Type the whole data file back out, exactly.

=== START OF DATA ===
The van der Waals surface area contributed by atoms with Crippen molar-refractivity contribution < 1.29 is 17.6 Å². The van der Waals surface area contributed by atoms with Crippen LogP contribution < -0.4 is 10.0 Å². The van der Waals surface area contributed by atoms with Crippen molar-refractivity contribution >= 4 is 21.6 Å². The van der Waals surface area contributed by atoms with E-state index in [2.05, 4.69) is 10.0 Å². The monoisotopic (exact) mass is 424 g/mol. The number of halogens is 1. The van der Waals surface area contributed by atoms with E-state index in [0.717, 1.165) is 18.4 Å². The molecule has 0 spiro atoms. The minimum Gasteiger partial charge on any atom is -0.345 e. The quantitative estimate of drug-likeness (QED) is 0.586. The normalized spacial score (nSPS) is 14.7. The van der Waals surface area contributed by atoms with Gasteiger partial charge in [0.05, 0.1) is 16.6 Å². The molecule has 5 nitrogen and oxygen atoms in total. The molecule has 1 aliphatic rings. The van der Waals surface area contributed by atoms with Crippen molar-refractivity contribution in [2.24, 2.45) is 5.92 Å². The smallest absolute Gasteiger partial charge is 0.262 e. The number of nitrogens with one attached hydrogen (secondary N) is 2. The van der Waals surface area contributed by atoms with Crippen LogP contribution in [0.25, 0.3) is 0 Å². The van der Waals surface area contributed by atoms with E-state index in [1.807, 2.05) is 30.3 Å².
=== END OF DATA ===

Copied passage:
The van der Waals surface area contributed by atoms with Crippen molar-refractivity contribution < 1.29 is 17.6 Å². The van der Waals surface area contributed by atoms with Crippen LogP contribution < -0.4 is 10.0 Å². The van der Waals surface area contributed by atoms with Crippen molar-refractivity contribution >= 4 is 21.6 Å². The van der Waals surface area contributed by atoms with E-state index in [2.05, 4.69) is 10.0 Å². The monoisotopic (exact) mass is 424 g/mol. The number of halogens is 1. The van der Waals surface area contributed by atoms with E-state index in [0.717, 1.165) is 18.4 Å². The molecule has 0 spiro atoms. The minimum Gasteiger partial charge on any atom is -0.345 e. The quantitative estimate of drug-likeness (QED) is 0.586. The normalized spacial score (nSPS) is 14.7. The van der Waals surface area contributed by atoms with Gasteiger partial charge in [0.05, 0.1) is 16.6 Å². The molecule has 5 nitrogen and oxygen atoms in total. The molecule has 1 aliphatic rings. The van der Waals surface area contributed by atoms with Crippen molar-refractivity contribution in [2.24, 2.45) is 5.92 Å². The smallest absolute Gasteiger partial charge is 0.262 e. The number of nitrogens with one attached hydrogen (secondary N) is 2. The van der Waals surface area contributed by atoms with Crippen LogP contribution in [0.25, 0.3) is 0 Å². The van der Waals surface area contributed by atoms with E-state index in [1.807, 2.05) is 30.3 Å².